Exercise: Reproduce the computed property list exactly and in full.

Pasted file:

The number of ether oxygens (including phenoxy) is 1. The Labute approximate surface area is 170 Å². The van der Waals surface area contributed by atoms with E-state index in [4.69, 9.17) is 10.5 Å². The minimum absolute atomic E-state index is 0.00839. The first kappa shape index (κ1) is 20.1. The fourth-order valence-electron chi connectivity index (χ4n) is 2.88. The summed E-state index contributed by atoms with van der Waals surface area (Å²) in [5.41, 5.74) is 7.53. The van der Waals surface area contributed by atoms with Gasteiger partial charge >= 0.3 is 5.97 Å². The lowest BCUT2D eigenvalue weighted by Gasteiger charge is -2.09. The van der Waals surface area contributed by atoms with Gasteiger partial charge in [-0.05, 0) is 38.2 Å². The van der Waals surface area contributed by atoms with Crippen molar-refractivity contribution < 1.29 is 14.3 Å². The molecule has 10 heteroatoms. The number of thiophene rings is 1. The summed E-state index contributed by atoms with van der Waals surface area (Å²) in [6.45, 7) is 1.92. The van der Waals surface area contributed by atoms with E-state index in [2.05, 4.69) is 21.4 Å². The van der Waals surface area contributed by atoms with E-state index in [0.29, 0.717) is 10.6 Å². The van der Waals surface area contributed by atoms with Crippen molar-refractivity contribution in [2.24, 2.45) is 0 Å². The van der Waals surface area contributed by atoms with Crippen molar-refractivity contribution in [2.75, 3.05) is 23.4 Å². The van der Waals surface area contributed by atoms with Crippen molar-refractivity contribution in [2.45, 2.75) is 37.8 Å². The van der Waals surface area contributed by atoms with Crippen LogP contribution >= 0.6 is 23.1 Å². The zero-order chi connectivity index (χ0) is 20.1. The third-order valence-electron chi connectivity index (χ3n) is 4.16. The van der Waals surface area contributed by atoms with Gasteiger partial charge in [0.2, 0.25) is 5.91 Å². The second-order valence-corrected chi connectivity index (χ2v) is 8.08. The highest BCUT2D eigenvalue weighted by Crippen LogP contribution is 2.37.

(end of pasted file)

The number of ether oxygens (including phenoxy) is 1. The Labute approximate surface area is 170 Å². The van der Waals surface area contributed by atoms with E-state index in [4.69, 9.17) is 10.5 Å². The minimum absolute atomic E-state index is 0.00839. The first kappa shape index (κ1) is 20.1. The fourth-order valence-electron chi connectivity index (χ4n) is 2.88. The summed E-state index contributed by atoms with van der Waals surface area (Å²) in [5.41, 5.74) is 7.53. The van der Waals surface area contributed by atoms with Gasteiger partial charge >= 0.3 is 5.97 Å². The lowest BCUT2D eigenvalue weighted by Gasteiger charge is -2.09. The van der Waals surface area contributed by atoms with Gasteiger partial charge in [-0.05, 0) is 38.2 Å². The van der Waals surface area contributed by atoms with Crippen molar-refractivity contribution < 1.29 is 14.3 Å². The molecule has 10 heteroatoms. The number of thiophene rings is 1. The summed E-state index contributed by atoms with van der Waals surface area (Å²) in [6.45, 7) is 1.92. The van der Waals surface area contributed by atoms with E-state index in [2.05, 4.69) is 21.4 Å². The van der Waals surface area contributed by atoms with E-state index in [0.29, 0.717) is 10.6 Å². The van der Waals surface area contributed by atoms with Crippen molar-refractivity contribution in [2.24, 2.45) is 0 Å². The van der Waals surface area contributed by atoms with Crippen molar-refractivity contribution in [2.75, 3.05) is 23.4 Å². The van der Waals surface area contributed by atoms with Crippen molar-refractivity contribution in [2.45, 2.75) is 37.8 Å². The van der Waals surface area contributed by atoms with Crippen LogP contribution >= 0.6 is 23.1 Å². The zero-order chi connectivity index (χ0) is 20.1. The third-order valence-electron chi connectivity index (χ3n) is 4.16. The van der Waals surface area contributed by atoms with Gasteiger partial charge in [0.2, 0.25) is 5.91 Å². The second-order valence-corrected chi connectivity index (χ2v) is 8.08. The highest BCUT2D eigenvalue weighted by Crippen LogP contribution is 2.37.